Publication details

Reliability of measurements in geometric and traditional morphometrics of human skull

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Year of publication 2011
Type Article in Periodical
Magazine / Source Česká antropologie
MU Faculty or unit

Faculty of Science

Field Applied statistics, operation research
Keywords skull; morphometrics; reliability; biological a geometrical homology; (semi)landmarks; curves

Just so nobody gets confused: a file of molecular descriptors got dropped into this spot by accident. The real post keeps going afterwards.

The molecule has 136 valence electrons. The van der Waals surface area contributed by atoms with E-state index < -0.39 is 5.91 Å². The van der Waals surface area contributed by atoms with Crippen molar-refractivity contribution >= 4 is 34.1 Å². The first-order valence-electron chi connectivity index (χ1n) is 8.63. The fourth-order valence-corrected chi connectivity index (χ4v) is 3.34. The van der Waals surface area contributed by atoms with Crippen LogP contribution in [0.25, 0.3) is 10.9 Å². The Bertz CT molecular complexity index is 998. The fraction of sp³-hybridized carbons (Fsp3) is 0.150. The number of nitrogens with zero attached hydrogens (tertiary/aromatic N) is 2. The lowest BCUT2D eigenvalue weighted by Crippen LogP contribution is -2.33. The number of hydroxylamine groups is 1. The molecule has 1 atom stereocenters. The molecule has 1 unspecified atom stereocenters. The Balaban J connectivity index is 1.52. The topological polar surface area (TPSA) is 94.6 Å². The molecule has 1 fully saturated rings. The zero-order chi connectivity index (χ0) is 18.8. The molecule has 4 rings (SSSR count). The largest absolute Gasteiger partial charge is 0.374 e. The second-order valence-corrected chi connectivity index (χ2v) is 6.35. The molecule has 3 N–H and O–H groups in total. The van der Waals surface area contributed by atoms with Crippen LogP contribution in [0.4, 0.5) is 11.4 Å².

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Description The aim of this study is to confront the methods of traditional (classical) morphometrics (TM) with geometric morphometrics (GM). TM applies direct measurements of an object using some anthropometric instruments. In GM, object is analyzed in a virtual space and except the metric characteristics it is allowed to measure also the object’s shape independently of its position, orientation, and/or size. Furthermore, the study is focused on the classification of measurement errors in TM and GM, as well as the possibilities of their minimization. An overview and classification of (semi)landmarks depending on their reliability are proposed. In 2D analysis, only three types of landmarks are differentiated but in 3D approach nine types of (semi)landmarks are described. Selected curves and surface patches on the skull are also defined. A comparison of 2D and 3D analyses shows that the 2D photos (projections) are suitable for measuring only if the skull itself is not available. Only a slight rotation of the skull from the standardized planes (anthropometric norms) leads to artificial optical deformations, which increases distortion of the real variability. Contrary to 2D approach, the 3D one is offering not only richer information on the object using three coordinates additionally to only two, but more accurate measurements using mathematical definition of Frankfort horizontal and sagittal plane as well. The complexity of human skull measured by landmark coordinates is augmented by geometrically homologous (semi)landmarks on curves and surfaces, which are very important also backwards to calculate linear measurements from (semi)landmark coordinates. The major advantage of GM methods is the preservation of the full geometry of the object under study and the possibility to generate clear graphical outputs of the associated shape changes.
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